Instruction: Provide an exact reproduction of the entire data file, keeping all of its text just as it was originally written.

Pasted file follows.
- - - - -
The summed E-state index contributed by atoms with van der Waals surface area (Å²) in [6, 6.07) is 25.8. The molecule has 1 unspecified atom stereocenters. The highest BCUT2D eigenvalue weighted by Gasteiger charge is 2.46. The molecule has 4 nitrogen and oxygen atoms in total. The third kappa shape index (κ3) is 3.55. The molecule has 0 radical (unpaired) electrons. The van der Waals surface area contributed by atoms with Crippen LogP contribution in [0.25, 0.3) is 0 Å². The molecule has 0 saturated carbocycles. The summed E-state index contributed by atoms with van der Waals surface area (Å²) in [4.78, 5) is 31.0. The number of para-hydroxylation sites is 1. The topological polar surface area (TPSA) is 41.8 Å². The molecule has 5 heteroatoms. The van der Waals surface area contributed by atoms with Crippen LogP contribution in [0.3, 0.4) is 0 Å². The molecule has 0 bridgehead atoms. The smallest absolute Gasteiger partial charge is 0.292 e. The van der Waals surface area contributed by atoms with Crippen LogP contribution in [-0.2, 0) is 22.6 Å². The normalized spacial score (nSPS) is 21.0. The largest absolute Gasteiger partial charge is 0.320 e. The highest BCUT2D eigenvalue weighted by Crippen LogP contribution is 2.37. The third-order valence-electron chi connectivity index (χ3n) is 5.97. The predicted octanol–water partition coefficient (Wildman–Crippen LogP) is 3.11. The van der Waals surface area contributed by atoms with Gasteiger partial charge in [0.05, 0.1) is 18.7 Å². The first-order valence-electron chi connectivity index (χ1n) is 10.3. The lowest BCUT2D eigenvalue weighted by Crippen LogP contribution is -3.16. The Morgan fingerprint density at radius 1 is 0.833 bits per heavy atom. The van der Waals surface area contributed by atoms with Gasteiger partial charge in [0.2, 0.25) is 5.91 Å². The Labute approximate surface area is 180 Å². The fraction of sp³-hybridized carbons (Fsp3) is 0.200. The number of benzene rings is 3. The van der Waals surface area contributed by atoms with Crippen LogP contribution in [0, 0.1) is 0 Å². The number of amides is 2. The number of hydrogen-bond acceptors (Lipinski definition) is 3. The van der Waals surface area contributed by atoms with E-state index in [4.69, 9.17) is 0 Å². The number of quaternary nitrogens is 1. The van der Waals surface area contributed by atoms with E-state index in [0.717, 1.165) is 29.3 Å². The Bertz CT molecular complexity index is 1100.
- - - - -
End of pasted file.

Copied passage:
The summed E-state index contributed by atoms with van der Waals surface area (Å²) in [6, 6.07) is 25.8. The molecule has 1 unspecified atom stereocenters. The highest BCUT2D eigenvalue weighted by Gasteiger charge is 2.46. The molecule has 4 nitrogen and oxygen atoms in total. The third kappa shape index (κ3) is 3.55. The molecule has 0 radical (unpaired) electrons. The van der Waals surface area contributed by atoms with Crippen LogP contribution in [0.25, 0.3) is 0 Å². The molecule has 0 saturated carbocycles. The summed E-state index contributed by atoms with van der Waals surface area (Å²) in [4.78, 5) is 31.0. The number of para-hydroxylation sites is 1. The topological polar surface area (TPSA) is 41.8 Å². The molecule has 5 heteroatoms. The van der Waals surface area contributed by atoms with Crippen LogP contribution in [0.3, 0.4) is 0 Å². The molecule has 0 bridgehead atoms. The smallest absolute Gasteiger partial charge is 0.292 e. The van der Waals surface area contributed by atoms with Crippen LogP contribution in [-0.2, 0) is 22.6 Å². The normalized spacial score (nSPS) is 21.0. The largest absolute Gasteiger partial charge is 0.320 e. The highest BCUT2D eigenvalue weighted by Crippen LogP contribution is 2.37. The third-order valence-electron chi connectivity index (χ3n) is 5.97. The predicted octanol–water partition coefficient (Wildman–Crippen LogP) is 3.11. The van der Waals surface area contributed by atoms with Gasteiger partial charge in [0.05, 0.1) is 18.7 Å². The first-order valence-electron chi connectivity index (χ1n) is 10.3. The lowest BCUT2D eigenvalue weighted by Crippen LogP contribution is -3.16. The Morgan fingerprint density at radius 1 is 0.833 bits per heavy atom. The van der Waals surface area contributed by atoms with Gasteiger partial charge in [0.2, 0.25) is 5.91 Å². The Labute approximate surface area is 180 Å². The fraction of sp³-hybridized carbons (Fsp3) is 0.200. The number of benzene rings is 3. The van der Waals surface area contributed by atoms with Crippen LogP contribution in [0, 0.1) is 0 Å². The number of amides is 2. The number of hydrogen-bond acceptors (Lipinski definition) is 3. The van der Waals surface area contributed by atoms with E-state index in [4.69, 9.17) is 0 Å². The number of quaternary nitrogens is 1. The van der Waals surface area contributed by atoms with E-state index in [0.717, 1.165) is 29.3 Å². The Bertz CT molecular complexity index is 1100.